Shop and restaurant owners in the downtown area of the city complain that they are losing business to the large shopping malls that ring the city. There may be multiple reasons for this, but one thing is clear to me. If shop or restaurant owners in the downtown area don’t care enough to get out and shovel a path to their doors, if they can’t clear snow from the sidewalks in front of their stores, don’t expect my business. I don’t want to hear your complaints that malls are taking all your business. I like to shop in the downtown area of Oslo, but I can tell you that the icy sidewalks discourage me from doing so during the winter. But again, this is a random affair. Some shop owners do shovel snow, others don’t. Why is that? Why do some shop owners care more about their customers than others? I think they all need to get on the same page—prioritize your customers. We potential customers don’t care whose responsibility it is to shovel the sidewalks, so stop arguing about it. Just get out there and do it, like the Nike commercial says.  

5 comments:

  1. My daughter just arrived in Oslo and she could not believe the state of the sidewalks. She is a skier and rock climber and she is having a tough time getting around. Despite being warned that wearing grippers on her shoes is looked upon as "a thing that Grannies do" she will continue to wear them in an attempt to save life and limb.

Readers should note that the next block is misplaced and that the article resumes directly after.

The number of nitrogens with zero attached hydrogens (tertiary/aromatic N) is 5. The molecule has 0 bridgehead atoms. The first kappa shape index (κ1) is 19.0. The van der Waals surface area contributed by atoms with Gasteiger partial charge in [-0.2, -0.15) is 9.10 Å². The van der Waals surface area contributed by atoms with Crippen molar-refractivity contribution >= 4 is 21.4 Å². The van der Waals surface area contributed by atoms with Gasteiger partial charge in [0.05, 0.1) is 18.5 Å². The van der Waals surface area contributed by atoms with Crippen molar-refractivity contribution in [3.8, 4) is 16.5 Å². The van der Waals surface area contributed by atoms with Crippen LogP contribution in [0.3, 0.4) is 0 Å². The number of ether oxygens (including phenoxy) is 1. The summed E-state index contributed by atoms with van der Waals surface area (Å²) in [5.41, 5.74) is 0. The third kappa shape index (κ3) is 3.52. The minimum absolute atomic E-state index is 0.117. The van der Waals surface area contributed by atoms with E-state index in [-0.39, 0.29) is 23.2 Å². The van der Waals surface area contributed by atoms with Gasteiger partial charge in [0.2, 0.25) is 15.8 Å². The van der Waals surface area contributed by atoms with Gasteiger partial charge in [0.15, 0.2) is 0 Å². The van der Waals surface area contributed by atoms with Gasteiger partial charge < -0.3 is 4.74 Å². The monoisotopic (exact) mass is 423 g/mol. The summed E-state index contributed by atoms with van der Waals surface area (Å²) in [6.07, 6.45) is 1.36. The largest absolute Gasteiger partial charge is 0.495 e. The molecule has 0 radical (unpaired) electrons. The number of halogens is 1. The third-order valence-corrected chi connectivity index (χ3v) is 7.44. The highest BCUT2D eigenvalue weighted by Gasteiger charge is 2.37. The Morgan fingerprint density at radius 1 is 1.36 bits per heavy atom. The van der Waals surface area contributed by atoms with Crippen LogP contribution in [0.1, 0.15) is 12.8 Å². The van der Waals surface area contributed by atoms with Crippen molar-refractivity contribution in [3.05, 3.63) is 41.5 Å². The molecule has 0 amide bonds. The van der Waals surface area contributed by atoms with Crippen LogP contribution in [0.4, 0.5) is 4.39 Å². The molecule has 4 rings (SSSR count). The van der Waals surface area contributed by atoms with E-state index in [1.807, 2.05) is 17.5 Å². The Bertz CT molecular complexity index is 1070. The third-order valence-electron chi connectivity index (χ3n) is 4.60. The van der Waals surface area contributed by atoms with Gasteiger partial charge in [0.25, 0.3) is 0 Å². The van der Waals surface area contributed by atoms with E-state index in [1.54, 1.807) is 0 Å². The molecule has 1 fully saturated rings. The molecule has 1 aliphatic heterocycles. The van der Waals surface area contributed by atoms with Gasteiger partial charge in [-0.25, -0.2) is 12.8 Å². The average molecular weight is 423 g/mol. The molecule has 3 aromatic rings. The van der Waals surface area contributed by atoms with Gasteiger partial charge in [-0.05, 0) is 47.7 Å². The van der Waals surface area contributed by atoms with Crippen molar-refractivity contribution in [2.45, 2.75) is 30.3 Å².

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    1. It is always the individual who has to solve the problem. It shouldn't be necessary to remind store owners and co-op residences to shovel their sidewalks. It shouldn't be a problem, but it is. I agree with your daughter, wear the grippers. I haven't always done that, but have started to do so now. Part of the reason I haven't worn them more often is that I'm stubborn; I keep hoping people will step up to the plate and shovel to make it easier for others.

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  2. I'll be visiting Oslo in a couple of weeks and although my trip is not during the winter months about which you write, I've also read the sidewalks in Norway are mostly sandy and therefore challenging to navigate with a wheeled suitcase. Is this accurate? I would appreciate any insider info you can share.

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    1. No, the sidewalks are not sandy generally. You won't have a problem with navigating a wheeled suitcase. Enjoy your trip! I think you will like Oslo very much. It's a pretty city.

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    2. Thank you so much! I had only read that in one article so it seemed odd that it wasn't mentioned anywhere else. I'm looking forward to visiting Oslo and other parts of Norway. All the best to you!